A Memory

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St. Paul’s, London, UK: Journal entry for March, 1993

This assignment was hard. How do you photograph something that has already happened? Isn’t a photograph immediately a memory? In which case a photograph of any old thing should count, right? What is a memory anyway? It’s a picture in your head, yes? So how do you recreate that picture in order to take a picture of it? AAAARGH. Damn you, Samantha!

“as far as [a] consciousness can be extended backwards to any past action or thought, so far reaches the identity of that person; it is the same self now as it was then; and it is by the same self with this present one that now reflects on it, that that action was done”

–Locke

One Reply to “A Memory”

  1. Again, another image I adore. And nice use of shallow depth of field.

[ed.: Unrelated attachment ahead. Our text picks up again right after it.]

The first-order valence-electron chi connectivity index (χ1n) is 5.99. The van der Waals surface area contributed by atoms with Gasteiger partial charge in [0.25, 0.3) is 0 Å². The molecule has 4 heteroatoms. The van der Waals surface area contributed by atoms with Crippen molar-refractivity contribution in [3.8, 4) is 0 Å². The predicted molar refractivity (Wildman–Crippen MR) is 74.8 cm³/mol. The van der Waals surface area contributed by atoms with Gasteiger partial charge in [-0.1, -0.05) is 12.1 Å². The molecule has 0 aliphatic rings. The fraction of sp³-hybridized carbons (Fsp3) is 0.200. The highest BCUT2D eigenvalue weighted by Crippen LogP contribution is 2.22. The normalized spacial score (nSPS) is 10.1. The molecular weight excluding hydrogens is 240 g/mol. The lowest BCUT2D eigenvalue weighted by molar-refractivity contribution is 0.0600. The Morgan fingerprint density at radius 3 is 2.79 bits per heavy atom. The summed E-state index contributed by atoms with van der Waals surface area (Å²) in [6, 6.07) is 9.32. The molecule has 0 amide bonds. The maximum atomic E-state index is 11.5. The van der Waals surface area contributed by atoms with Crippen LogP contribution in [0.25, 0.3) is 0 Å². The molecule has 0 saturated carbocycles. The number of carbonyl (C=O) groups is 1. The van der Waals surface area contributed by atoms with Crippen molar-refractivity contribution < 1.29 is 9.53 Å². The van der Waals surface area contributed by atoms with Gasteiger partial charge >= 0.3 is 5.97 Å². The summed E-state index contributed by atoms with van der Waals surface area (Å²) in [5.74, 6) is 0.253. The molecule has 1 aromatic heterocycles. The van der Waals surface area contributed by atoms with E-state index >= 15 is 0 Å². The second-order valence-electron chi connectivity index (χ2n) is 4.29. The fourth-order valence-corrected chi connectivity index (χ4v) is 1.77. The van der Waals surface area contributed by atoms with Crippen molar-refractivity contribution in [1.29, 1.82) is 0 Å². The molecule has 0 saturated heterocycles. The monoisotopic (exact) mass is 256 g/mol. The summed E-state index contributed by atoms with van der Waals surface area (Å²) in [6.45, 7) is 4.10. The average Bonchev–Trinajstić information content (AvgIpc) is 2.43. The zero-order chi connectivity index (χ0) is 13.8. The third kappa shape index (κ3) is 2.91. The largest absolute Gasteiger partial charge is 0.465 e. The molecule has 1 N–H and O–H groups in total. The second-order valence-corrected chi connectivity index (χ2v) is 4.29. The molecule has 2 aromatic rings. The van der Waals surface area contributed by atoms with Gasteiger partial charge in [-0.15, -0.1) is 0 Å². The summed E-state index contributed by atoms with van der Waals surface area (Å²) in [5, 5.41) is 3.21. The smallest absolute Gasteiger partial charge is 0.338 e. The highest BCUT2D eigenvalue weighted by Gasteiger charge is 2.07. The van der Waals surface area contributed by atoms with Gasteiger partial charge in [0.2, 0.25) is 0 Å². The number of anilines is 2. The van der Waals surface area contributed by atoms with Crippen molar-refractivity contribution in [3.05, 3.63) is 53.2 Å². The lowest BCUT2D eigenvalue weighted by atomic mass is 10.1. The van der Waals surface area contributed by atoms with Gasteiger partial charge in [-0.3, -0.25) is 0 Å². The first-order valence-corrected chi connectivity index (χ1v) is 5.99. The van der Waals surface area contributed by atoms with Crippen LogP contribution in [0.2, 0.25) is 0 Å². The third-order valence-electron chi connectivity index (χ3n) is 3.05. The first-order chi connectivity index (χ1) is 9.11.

I was thinking about the Cartier-Bresson quote*: In photography, the smallest thing can be a great subject. The little human detail can become a Leitmotiv.”

    For me, photographs are Leitmotivs**. Photographs create a sense of attachment and emotion to a moment which often reinforce a reality which didn’t exist at the time.

    *I didn’t remember the quote verbatim; I looked it up.
    **Ack. Is “leitmotivs” the correct plural of “leitmotiv”? And, for that matter, “v” or “f”?

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